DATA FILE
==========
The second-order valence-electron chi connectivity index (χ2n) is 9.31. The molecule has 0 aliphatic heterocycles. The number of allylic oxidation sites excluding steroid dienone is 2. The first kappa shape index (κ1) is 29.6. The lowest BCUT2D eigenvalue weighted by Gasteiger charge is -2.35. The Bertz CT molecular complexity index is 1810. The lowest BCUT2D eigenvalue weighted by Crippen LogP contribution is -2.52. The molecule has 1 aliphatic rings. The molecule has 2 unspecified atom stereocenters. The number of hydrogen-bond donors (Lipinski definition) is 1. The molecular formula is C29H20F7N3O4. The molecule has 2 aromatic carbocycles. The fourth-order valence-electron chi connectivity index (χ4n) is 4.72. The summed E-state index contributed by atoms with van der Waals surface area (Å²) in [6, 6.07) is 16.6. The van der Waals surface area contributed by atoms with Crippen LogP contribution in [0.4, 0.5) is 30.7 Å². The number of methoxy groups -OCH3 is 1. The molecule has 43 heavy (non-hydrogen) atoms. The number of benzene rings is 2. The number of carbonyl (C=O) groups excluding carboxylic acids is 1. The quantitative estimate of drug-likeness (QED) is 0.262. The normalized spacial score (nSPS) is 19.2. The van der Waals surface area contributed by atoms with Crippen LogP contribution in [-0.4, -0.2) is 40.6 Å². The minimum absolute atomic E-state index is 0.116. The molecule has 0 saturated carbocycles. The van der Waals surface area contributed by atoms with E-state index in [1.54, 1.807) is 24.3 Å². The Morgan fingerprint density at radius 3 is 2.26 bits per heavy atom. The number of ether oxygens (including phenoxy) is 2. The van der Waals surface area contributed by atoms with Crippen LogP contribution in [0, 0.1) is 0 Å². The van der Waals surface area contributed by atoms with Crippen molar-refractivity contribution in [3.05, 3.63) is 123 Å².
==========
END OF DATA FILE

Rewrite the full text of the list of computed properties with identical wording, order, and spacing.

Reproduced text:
The second-order valence-electron chi connectivity index (χ2n) is 9.31. The molecule has 0 aliphatic heterocycles. The number of allylic oxidation sites excluding steroid dienone is 2. The first kappa shape index (κ1) is 29.6. The lowest BCUT2D eigenvalue weighted by Gasteiger charge is -2.35. The Bertz CT molecular complexity index is 1810. The lowest BCUT2D eigenvalue weighted by Crippen LogP contribution is -2.52. The molecule has 1 aliphatic rings. The molecule has 2 unspecified atom stereocenters. The number of hydrogen-bond donors (Lipinski definition) is 1. The molecular formula is C29H20F7N3O4. The molecule has 2 aromatic carbocycles. The fourth-order valence-electron chi connectivity index (χ4n) is 4.72. The summed E-state index contributed by atoms with van der Waals surface area (Å²) in [6, 6.07) is 16.6. The van der Waals surface area contributed by atoms with Crippen LogP contribution in [0.4, 0.5) is 30.7 Å². The number of methoxy groups -OCH3 is 1. The molecule has 43 heavy (non-hydrogen) atoms. The number of benzene rings is 2. The number of carbonyl (C=O) groups excluding carboxylic acids is 1. The quantitative estimate of drug-likeness (QED) is 0.262. The normalized spacial score (nSPS) is 19.2. The van der Waals surface area contributed by atoms with Crippen LogP contribution in [-0.4, -0.2) is 40.6 Å². The minimum absolute atomic E-state index is 0.116. The molecule has 0 saturated carbocycles. The van der Waals surface area contributed by atoms with E-state index in [1.54, 1.807) is 24.3 Å². The Morgan fingerprint density at radius 3 is 2.26 bits per heavy atom. The number of ether oxygens (including phenoxy) is 2. The van der Waals surface area contributed by atoms with Crippen LogP contribution in [0, 0.1) is 0 Å². The van der Waals surface area contributed by atoms with Crippen molar-refractivity contribution in [3.05, 3.63) is 123 Å².